Published in the journal Science today, the research describes a new model of the Earth’s movement in the upper crust through to upper mantle (400km below the surface), allowing predictions at a much smaller scale than previously possible.
The research is a collaboration between researchers at the University of Illinois in the US and University of Adelaide in Australia.
Credit: Jiashun Hu, University of Illinois
“Producing realistic models of these movements has been difficult because the small scale variations in viscosity are often poorly known,” says co-author Dr Derrick Hasterok, from the University of Adelaide’s School of Physical Sciences.
Comparison between relative viscosity of the Earth and common food items.
“This method will aid our understanding of the processes happening that cause earthquakes and volcanic activity,” says Dr Hasterok. “We’ll be able to see why earthquakes and volcanoes have occurred in the past and look for places where this might potentially happen in the future.”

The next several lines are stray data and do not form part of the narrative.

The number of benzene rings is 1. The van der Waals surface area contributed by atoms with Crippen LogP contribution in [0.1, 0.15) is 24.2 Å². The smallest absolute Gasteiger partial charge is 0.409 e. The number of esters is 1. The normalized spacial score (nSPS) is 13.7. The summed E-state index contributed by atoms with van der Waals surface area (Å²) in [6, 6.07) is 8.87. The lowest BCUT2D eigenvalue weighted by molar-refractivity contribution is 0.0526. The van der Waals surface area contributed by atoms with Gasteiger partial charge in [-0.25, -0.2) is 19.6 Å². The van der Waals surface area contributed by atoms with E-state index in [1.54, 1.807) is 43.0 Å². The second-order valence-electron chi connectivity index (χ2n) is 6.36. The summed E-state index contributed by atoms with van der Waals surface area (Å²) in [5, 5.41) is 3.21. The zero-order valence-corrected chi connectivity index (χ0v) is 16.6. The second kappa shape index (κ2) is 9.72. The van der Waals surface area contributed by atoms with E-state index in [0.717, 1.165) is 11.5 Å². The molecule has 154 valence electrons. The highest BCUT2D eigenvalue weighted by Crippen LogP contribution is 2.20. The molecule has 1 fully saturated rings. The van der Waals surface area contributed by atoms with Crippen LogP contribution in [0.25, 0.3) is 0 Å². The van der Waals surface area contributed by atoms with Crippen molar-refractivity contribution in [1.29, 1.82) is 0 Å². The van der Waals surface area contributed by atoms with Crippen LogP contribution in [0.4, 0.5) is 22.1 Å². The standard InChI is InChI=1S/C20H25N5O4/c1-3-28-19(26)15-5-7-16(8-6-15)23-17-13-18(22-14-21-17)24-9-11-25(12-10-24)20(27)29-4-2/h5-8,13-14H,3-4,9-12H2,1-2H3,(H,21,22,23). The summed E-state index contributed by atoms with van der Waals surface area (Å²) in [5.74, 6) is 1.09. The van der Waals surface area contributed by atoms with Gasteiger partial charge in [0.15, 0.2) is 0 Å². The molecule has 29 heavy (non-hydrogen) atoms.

The method they have developed uses an electromagnetic imaging technique called magnetotellurics to estimate the electrical conductivity beneath the Earth’s surface.
“The same factors which affect electrical conductivity ─ temperature, water content, and the presence of molten material (magma) ─ also affect the viscosity or strength. The hotter, wetter or more molten, the weaker the structure,” says lead author Dr Lijun Liu, from the University of Illinois.
“We’ve been able to look at processes operating beneath the Earth’s surface at a much smaller scale than previous geodynamic modelling.”
The researchers used data from a magnetotelluric survery of western United States to show their model works. Currently there is a continent-wide project mapping the Australian upper mantle using the same electromagnetic technique, and the researchers believe applying this data to their new model will bring improved understanding of volcanic and earthquake activity along the southeastern and eastern coast of Australia.
Contacts and sources:
Dr Derrick Hasterok, University of Adelaide
Dr Lijun Liu, University of Illinois at Urbana-Champaign